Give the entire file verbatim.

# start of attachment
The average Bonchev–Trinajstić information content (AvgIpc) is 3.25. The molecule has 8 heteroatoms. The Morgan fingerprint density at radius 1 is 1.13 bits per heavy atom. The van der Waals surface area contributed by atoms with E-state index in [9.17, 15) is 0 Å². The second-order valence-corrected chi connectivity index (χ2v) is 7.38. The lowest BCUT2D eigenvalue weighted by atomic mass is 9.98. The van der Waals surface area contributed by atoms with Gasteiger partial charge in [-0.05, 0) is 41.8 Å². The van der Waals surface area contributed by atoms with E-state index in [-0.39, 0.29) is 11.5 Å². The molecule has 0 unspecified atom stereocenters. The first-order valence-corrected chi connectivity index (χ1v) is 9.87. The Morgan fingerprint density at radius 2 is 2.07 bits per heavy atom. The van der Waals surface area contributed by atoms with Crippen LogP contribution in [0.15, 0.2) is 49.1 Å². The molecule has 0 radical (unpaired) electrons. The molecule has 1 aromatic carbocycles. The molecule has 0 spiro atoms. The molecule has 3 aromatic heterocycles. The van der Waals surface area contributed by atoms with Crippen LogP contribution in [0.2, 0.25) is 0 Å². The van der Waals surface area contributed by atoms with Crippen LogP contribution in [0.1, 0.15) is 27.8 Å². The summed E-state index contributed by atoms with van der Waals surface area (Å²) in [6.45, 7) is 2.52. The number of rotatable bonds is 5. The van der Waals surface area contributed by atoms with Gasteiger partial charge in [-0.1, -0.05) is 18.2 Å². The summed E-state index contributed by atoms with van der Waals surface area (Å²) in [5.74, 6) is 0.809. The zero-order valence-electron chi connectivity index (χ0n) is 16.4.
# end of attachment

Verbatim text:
The average Bonchev–Trinajstić information content (AvgIpc) is 3.25. The molecule has 8 heteroatoms. The Morgan fingerprint density at radius 1 is 1.13 bits per heavy atom. The van der Waals surface area contributed by atoms with E-state index in [9.17, 15) is 0 Å². The second-order valence-corrected chi connectivity index (χ2v) is 7.38. The lowest BCUT2D eigenvalue weighted by atomic mass is 9.98. The van der Waals surface area contributed by atoms with Gasteiger partial charge in [-0.05, 0) is 41.8 Å². The van der Waals surface area contributed by atoms with E-state index in [-0.39, 0.29) is 11.5 Å². The molecule has 0 unspecified atom stereocenters. The first-order valence-corrected chi connectivity index (χ1v) is 9.87. The Morgan fingerprint density at radius 2 is 2.07 bits per heavy atom. The van der Waals surface area contributed by atoms with Crippen LogP contribution in [0.15, 0.2) is 49.1 Å². The molecule has 0 radical (unpaired) electrons. The molecule has 1 aromatic carbocycles. The molecule has 0 spiro atoms. The molecule has 3 aromatic heterocycles. The van der Waals surface area contributed by atoms with Crippen LogP contribution in [0.2, 0.25) is 0 Å². The van der Waals surface area contributed by atoms with Crippen LogP contribution in [0.1, 0.15) is 27.8 Å². The summed E-state index contributed by atoms with van der Waals surface area (Å²) in [6.45, 7) is 2.52. The number of rotatable bonds is 5. The van der Waals surface area contributed by atoms with Gasteiger partial charge in [-0.1, -0.05) is 18.2 Å². The summed E-state index contributed by atoms with van der Waals surface area (Å²) in [5.74, 6) is 0.809. The zero-order valence-electron chi connectivity index (χ0n) is 16.4.